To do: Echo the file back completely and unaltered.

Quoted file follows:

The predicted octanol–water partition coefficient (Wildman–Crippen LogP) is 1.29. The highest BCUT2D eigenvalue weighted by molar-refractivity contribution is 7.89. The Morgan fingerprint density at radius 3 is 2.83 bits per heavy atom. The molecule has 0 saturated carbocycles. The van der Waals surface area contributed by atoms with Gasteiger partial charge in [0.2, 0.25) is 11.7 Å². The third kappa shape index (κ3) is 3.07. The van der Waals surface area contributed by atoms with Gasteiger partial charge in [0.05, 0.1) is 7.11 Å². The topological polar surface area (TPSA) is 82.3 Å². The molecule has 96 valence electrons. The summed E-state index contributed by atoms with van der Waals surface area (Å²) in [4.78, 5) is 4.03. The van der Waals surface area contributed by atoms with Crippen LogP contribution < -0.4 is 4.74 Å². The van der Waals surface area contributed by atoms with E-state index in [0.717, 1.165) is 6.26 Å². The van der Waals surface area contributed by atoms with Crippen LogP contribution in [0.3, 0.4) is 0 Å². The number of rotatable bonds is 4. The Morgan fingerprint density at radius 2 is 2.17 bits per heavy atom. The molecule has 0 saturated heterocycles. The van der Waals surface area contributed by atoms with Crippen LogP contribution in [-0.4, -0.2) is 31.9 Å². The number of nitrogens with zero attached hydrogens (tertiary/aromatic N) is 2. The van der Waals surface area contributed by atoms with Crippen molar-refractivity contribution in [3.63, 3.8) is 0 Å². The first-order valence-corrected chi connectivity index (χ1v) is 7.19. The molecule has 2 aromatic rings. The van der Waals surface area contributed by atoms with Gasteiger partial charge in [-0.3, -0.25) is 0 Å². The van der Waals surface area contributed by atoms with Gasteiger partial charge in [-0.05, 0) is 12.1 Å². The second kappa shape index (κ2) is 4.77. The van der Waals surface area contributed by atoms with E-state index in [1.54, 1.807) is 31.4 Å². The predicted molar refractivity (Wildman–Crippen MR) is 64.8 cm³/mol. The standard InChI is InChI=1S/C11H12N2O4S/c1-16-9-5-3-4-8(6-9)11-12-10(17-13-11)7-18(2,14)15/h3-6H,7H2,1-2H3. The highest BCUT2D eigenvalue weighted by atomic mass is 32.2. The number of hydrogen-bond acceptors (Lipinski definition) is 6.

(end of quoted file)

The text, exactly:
The predicted octanol–water partition coefficient (Wildman–Crippen LogP) is 1.29. The highest BCUT2D eigenvalue weighted by molar-refractivity contribution is 7.89. The Morgan fingerprint density at radius 3 is 2.83 bits per heavy atom. The molecule has 0 saturated carbocycles. The van der Waals surface area contributed by atoms with Gasteiger partial charge in [0.2, 0.25) is 11.7 Å². The third kappa shape index (κ3) is 3.07. The van der Waals surface area contributed by atoms with Gasteiger partial charge in [0.05, 0.1) is 7.11 Å². The topological polar surface area (TPSA) is 82.3 Å². The molecule has 96 valence electrons. The summed E-state index contributed by atoms with van der Waals surface area (Å²) in [4.78, 5) is 4.03. The van der Waals surface area contributed by atoms with Crippen LogP contribution < -0.4 is 4.74 Å². The van der Waals surface area contributed by atoms with E-state index in [0.717, 1.165) is 6.26 Å². The van der Waals surface area contributed by atoms with Crippen LogP contribution in [0.3, 0.4) is 0 Å². The number of rotatable bonds is 4. The Morgan fingerprint density at radius 2 is 2.17 bits per heavy atom. The molecule has 0 saturated heterocycles. The van der Waals surface area contributed by atoms with Crippen LogP contribution in [-0.4, -0.2) is 31.9 Å². The number of nitrogens with zero attached hydrogens (tertiary/aromatic N) is 2. The van der Waals surface area contributed by atoms with Crippen molar-refractivity contribution in [3.63, 3.8) is 0 Å². The first-order valence-corrected chi connectivity index (χ1v) is 7.19. The molecule has 2 aromatic rings. The van der Waals surface area contributed by atoms with Gasteiger partial charge in [-0.3, -0.25) is 0 Å². The van der Waals surface area contributed by atoms with Gasteiger partial charge in [-0.05, 0) is 12.1 Å². The second kappa shape index (κ2) is 4.77. The van der Waals surface area contributed by atoms with E-state index in [1.54, 1.807) is 31.4 Å². The predicted molar refractivity (Wildman–Crippen MR) is 64.8 cm³/mol. The standard InChI is InChI=1S/C11H12N2O4S/c1-16-9-5-3-4-8(6-9)11-12-10(17-13-11)7-18(2,14)15/h3-6H,7H2,1-2H3. The highest BCUT2D eigenvalue weighted by atomic mass is 32.2. The number of hydrogen-bond acceptors (Lipinski definition) is 6.